We all need role models. We all likely have a handful of people in our lives that we can point to and say that we admired them. Perhaps for different reasons, often quite personal, but we all need heroes.

In our lives in schools and education, we also know that children need healthy adult role models. After graduation, many students will talk or the one or two teachers who made a difference in their lives. To them, these are people who made a difference. Yes, adults matter and kids watch very closely.

In society, we know this fact and we not only recognize but we also sculpt and create heroes. These are often high profile public figures like athletes, musicians, singers, or actors. These often end up being the very embodiment of the values to which we aspire.

So it was with great sadness that I continued this week to watch Lance Armstrong’s plummet from a place of admiration and heroism to a black hole so deep I don’t know where it ends. Given what I read, I wasn’t sad for Lance, I was sad for all those who admired him, wore the bracelets symbolic of fighting for cancer only to find that here again is another “hero” in whom our admiration was clearly misplaced.

 

 

What do our children think when they are let down so much by adults? For athletes who are put on pedestals, our children have watched them teeter and collapse oh so many times. I thought of making a list but then thought better of it as the list is very long.

Which leads me to my main point which is that we don’t really need to look far for heroes. For children in our schools, their lives will touch many heroes locally. They may not make a billion dollars playing sports, they may not be a recognizable TV face or name, but they do things heroically all the same.

We celebrate the adults who care and take that extra time, the community members and parents who volunteer countless hours in service of their school and community, the children who stop, open a door and welcome you to their school, the 9000 employees in our district who play a role, each of whom has a chance to make a difference.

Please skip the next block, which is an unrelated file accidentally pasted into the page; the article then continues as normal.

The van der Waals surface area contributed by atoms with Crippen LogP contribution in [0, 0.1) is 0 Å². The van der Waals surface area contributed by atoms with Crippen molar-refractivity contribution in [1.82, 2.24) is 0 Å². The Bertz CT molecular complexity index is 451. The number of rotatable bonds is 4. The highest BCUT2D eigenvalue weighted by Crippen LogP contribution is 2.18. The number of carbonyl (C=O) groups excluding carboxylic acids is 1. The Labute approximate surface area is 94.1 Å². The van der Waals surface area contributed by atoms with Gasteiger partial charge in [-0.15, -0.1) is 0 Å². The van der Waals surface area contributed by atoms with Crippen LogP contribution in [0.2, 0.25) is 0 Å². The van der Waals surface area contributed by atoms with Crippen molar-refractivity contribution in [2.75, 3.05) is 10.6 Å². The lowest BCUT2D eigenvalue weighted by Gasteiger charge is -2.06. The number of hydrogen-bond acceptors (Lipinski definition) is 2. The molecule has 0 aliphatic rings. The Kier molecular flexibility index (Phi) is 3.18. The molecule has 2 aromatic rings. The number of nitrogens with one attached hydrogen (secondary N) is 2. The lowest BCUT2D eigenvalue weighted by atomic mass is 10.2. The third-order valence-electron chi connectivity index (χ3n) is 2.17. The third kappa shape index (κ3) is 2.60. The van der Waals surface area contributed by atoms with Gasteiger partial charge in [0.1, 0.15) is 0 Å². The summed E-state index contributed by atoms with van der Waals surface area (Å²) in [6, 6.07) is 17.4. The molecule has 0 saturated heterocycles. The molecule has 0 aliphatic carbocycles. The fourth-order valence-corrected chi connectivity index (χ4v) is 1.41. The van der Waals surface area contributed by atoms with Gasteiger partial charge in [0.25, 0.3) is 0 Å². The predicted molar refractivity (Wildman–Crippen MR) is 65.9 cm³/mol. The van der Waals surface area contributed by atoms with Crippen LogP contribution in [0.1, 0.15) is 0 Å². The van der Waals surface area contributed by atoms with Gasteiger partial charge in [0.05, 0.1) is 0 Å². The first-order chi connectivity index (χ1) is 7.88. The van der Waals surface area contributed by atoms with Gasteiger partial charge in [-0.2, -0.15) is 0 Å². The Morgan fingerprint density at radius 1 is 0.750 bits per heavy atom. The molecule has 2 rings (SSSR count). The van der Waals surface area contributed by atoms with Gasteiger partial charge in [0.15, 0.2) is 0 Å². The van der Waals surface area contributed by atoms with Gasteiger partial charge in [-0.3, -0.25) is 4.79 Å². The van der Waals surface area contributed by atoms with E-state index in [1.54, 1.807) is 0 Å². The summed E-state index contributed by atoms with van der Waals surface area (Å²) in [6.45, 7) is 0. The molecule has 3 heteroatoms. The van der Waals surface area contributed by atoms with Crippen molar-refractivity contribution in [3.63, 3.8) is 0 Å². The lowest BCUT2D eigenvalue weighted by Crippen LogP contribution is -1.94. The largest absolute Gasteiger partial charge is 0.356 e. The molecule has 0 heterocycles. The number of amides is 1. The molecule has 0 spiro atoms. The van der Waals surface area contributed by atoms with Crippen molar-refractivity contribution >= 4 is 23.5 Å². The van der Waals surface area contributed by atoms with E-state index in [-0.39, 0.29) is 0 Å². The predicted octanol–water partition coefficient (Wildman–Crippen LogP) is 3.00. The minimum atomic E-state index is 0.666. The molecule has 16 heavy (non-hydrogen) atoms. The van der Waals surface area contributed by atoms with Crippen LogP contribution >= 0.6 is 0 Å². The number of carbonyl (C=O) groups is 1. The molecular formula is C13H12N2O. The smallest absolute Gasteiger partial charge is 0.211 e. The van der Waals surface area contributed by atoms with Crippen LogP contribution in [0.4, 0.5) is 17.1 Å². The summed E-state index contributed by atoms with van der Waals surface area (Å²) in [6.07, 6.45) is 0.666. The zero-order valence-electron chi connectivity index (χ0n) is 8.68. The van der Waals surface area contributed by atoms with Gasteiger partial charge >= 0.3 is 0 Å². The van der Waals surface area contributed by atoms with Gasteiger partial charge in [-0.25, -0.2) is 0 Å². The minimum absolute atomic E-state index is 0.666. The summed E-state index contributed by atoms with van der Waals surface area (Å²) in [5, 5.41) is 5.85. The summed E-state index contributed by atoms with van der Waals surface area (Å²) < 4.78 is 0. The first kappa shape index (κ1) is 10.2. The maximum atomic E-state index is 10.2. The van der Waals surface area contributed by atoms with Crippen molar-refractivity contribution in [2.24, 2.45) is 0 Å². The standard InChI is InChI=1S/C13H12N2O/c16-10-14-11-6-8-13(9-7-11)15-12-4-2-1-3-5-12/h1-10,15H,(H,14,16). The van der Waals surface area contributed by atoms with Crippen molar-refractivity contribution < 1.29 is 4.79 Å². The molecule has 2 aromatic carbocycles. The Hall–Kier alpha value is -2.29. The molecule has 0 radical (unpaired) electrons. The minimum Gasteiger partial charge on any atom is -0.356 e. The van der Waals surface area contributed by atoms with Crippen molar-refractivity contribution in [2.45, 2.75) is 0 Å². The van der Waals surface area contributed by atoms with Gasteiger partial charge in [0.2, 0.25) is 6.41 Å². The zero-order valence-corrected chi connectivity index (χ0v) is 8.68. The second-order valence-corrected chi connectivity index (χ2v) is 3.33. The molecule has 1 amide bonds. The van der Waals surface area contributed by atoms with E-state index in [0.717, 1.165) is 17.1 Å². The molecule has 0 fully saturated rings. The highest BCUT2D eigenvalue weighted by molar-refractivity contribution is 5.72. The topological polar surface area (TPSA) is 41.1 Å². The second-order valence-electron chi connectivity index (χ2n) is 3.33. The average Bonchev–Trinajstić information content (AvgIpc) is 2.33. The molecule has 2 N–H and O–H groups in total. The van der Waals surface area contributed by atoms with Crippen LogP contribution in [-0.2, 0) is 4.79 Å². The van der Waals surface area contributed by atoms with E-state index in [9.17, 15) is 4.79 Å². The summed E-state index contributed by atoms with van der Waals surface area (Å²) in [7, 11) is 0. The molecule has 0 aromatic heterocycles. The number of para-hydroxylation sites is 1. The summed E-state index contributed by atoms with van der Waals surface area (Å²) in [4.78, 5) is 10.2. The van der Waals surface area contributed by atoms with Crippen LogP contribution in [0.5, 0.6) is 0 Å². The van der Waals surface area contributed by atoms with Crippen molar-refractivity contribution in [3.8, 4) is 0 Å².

The purpose of public education is not to “just” educate children. We are building hope, optimism, creativity and wonderment for the world to come. We are creating critical thinkers a healthy democracy and those who can speak and advocate for what is right. We do this through relationships on a one to one basis. I know from experience that each of us can play a role. We don’t need another hero’s picture on the Wheaties box to find an adult who cares. Too often that distant hero ends up letting us down. For many of our children looking for a role model, they don’t have to reach too far. In our own communities, the next heroes may be just around the corner. S/he might not hold an Olympic medal, world record or dazzling trophies, but to be a true hero is simply to make a difference in the life of another. The need is great, the possibilities endless, and opportunity awaits. The choice of whether or not to play a role is all yours. So reach out, make a difference. It is possible to be your own local hero.  To be of service to others and, in particular, to children is a reward far greater than all the TV coverage in the world.